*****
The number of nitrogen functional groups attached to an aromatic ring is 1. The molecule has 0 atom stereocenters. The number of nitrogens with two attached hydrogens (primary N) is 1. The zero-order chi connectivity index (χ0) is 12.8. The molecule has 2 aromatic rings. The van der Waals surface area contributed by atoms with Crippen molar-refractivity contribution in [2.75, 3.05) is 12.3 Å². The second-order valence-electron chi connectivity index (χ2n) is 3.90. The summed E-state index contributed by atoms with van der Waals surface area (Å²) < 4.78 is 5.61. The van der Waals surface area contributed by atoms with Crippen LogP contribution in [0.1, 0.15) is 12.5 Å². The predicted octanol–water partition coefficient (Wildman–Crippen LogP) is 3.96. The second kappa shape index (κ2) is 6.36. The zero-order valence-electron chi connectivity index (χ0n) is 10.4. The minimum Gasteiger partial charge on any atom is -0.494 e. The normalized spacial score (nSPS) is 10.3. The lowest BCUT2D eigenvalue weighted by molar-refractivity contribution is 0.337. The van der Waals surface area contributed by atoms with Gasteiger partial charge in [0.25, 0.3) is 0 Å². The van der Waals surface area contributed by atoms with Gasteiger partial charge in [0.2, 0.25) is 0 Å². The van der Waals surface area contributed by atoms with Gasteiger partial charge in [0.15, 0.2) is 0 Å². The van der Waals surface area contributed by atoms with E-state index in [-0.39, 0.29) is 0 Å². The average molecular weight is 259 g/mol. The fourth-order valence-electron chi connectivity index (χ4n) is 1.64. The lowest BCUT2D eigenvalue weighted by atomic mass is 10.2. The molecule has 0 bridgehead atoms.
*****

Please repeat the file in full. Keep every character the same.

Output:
The number of nitrogen functional groups attached to an aromatic ring is 1. The molecule has 0 atom stereocenters. The number of nitrogens with two attached hydrogens (primary N) is 1. The zero-order chi connectivity index (χ0) is 12.8. The molecule has 2 aromatic rings. The van der Waals surface area contributed by atoms with Crippen molar-refractivity contribution in [2.75, 3.05) is 12.3 Å². The second-order valence-electron chi connectivity index (χ2n) is 3.90. The summed E-state index contributed by atoms with van der Waals surface area (Å²) < 4.78 is 5.61. The van der Waals surface area contributed by atoms with Crippen LogP contribution in [0.1, 0.15) is 12.5 Å². The predicted octanol–water partition coefficient (Wildman–Crippen LogP) is 3.96. The second kappa shape index (κ2) is 6.36. The zero-order valence-electron chi connectivity index (χ0n) is 10.4. The minimum Gasteiger partial charge on any atom is -0.494 e. The normalized spacial score (nSPS) is 10.3. The lowest BCUT2D eigenvalue weighted by molar-refractivity contribution is 0.337. The van der Waals surface area contributed by atoms with Gasteiger partial charge in [0.25, 0.3) is 0 Å². The van der Waals surface area contributed by atoms with Gasteiger partial charge in [0.2, 0.25) is 0 Å². The van der Waals surface area contributed by atoms with Gasteiger partial charge in [0.15, 0.2) is 0 Å². The van der Waals surface area contributed by atoms with E-state index in [-0.39, 0.29) is 0 Å². The average molecular weight is 259 g/mol. The fourth-order valence-electron chi connectivity index (χ4n) is 1.64. The lowest BCUT2D eigenvalue weighted by atomic mass is 10.2. The molecule has 0 bridgehead atoms.